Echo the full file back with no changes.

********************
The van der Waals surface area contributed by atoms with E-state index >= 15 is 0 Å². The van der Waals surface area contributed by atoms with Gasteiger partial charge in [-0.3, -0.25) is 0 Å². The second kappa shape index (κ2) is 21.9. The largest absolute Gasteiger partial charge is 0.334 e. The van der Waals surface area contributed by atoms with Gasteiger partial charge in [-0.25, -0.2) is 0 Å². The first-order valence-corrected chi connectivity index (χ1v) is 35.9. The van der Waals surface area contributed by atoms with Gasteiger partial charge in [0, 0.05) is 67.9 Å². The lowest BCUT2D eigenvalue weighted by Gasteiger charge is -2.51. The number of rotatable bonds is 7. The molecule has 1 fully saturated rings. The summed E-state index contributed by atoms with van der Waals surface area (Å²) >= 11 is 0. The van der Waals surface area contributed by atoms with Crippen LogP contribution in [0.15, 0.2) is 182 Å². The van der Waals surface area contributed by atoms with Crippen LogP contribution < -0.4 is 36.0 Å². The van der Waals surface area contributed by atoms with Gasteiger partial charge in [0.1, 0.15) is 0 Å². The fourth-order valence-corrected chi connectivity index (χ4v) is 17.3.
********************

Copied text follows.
The van der Waals surface area contributed by atoms with E-state index >= 15 is 0 Å². The van der Waals surface area contributed by atoms with Gasteiger partial charge in [-0.3, -0.25) is 0 Å². The second kappa shape index (κ2) is 21.9. The largest absolute Gasteiger partial charge is 0.334 e. The van der Waals surface area contributed by atoms with Gasteiger partial charge in [-0.25, -0.2) is 0 Å². The first-order valence-corrected chi connectivity index (χ1v) is 35.9. The van der Waals surface area contributed by atoms with Gasteiger partial charge in [0, 0.05) is 67.9 Å². The lowest BCUT2D eigenvalue weighted by Gasteiger charge is -2.51. The number of rotatable bonds is 7. The molecule has 1 fully saturated rings. The summed E-state index contributed by atoms with van der Waals surface area (Å²) >= 11 is 0. The van der Waals surface area contributed by atoms with Crippen LogP contribution in [0.15, 0.2) is 182 Å². The van der Waals surface area contributed by atoms with Crippen LogP contribution < -0.4 is 36.0 Å². The van der Waals surface area contributed by atoms with Gasteiger partial charge in [0.1, 0.15) is 0 Å². The fourth-order valence-corrected chi connectivity index (χ4v) is 17.3.